4. Lookout for known file extensions and increased file renames: Organizations can use the list of known ransomware file extensions to detect any suspicious activity. Another sign of a ransomware attack is a massive increase in file renames due to file encryption.

Combating Ransomware: Recovery Best Practices

As the fastest-growing cybercrime, ransomware has cost around $20 billion to the global economy this year. It threatens business environments worldwide and strikes all, irrespective of business size, type, or location.

Below are some of the best practices to follow for recovery after a ransomware attack:

  1. Report and seek expert guidance: In case of a ransomware attack, report to the proper authorities and get expert guidance on how to handle the situation.
  2. Isolate and contain affected devices: Isolating a suspected computer from other storage devices and disconnecting it from the network can help to combat the spread of ransomware. However, it is necessary to check all devices thoroughly to prevent any from slipping through the cracks.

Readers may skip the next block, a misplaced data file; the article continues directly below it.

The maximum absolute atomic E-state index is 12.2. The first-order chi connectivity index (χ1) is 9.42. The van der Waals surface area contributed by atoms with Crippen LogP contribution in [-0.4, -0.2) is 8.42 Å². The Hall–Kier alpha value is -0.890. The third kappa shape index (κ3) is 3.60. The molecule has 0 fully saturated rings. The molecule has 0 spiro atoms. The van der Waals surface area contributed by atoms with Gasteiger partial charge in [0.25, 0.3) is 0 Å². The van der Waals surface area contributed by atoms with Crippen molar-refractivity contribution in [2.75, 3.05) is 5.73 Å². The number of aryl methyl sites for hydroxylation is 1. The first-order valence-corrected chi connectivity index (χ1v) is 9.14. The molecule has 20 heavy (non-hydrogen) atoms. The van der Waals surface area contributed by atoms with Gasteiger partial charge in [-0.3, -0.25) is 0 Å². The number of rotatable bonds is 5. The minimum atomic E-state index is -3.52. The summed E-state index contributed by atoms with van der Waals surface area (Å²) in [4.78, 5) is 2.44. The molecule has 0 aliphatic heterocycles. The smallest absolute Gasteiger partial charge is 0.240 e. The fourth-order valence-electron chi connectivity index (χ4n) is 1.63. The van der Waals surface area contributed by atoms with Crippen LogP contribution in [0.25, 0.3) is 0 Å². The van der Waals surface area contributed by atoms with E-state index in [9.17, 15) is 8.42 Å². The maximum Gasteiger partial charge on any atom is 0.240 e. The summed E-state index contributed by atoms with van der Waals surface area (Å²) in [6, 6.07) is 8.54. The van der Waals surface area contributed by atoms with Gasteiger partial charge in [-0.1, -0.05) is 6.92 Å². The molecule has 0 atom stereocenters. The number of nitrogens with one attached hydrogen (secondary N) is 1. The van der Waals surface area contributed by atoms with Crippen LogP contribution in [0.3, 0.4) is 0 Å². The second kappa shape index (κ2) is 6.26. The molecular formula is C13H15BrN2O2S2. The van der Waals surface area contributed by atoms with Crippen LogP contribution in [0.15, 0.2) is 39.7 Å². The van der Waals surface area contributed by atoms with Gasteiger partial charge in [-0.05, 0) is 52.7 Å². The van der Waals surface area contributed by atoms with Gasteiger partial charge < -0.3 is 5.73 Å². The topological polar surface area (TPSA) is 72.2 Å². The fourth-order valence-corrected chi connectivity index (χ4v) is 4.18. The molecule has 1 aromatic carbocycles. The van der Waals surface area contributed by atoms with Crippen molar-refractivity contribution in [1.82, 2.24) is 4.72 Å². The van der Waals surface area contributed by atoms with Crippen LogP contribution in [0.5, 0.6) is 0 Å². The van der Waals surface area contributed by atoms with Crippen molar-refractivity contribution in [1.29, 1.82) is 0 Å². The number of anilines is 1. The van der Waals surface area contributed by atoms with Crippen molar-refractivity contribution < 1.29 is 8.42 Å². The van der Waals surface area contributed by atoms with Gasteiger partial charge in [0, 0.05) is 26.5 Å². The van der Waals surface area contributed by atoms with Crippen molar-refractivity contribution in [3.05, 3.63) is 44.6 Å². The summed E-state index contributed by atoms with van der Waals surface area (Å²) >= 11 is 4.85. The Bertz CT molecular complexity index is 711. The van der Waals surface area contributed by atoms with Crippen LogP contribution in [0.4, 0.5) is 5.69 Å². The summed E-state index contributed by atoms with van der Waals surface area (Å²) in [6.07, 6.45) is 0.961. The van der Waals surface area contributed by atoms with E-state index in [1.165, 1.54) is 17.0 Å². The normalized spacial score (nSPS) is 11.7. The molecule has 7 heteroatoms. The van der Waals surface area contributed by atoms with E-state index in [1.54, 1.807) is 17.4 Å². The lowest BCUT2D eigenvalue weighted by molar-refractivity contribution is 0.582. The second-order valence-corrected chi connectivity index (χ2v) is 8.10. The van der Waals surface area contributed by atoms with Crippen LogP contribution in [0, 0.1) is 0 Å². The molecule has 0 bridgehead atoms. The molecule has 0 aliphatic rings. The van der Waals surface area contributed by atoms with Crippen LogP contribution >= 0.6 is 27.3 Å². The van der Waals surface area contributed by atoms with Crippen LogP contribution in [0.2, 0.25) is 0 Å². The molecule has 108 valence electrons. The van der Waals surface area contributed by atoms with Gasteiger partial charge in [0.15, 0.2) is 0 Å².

3. Implement Incident Response Plan: A proper Incident Response Plan outlines the procedures to follow after a ransomware attack and recover from it.
  4. Refresh and close all loopholes: After a ransomware attack, the best practice is to wipe and reinstall everything from scratch.


Ransomware attacks are evolving and becoming more and more sophisticated. Loss of valuable data and compromised systems can disrupt operations, thus increasing the time it takes for organizations to become functional again. Because these attacks can cause severe damage to an organization, awareness and early detection are the best chances of preventing them. However, organizations can prevent, detect, and recover from ransomware attacks with proper planning and realistic best practices.

All in all, to learn how your business can get ahead of cyberattackers that employ ransomware tactics, techniques, and procedures, then collaborating with cybersecurity experts for risk assessment and incident response is key to advancing preventive, detective, and corrective countermeasures.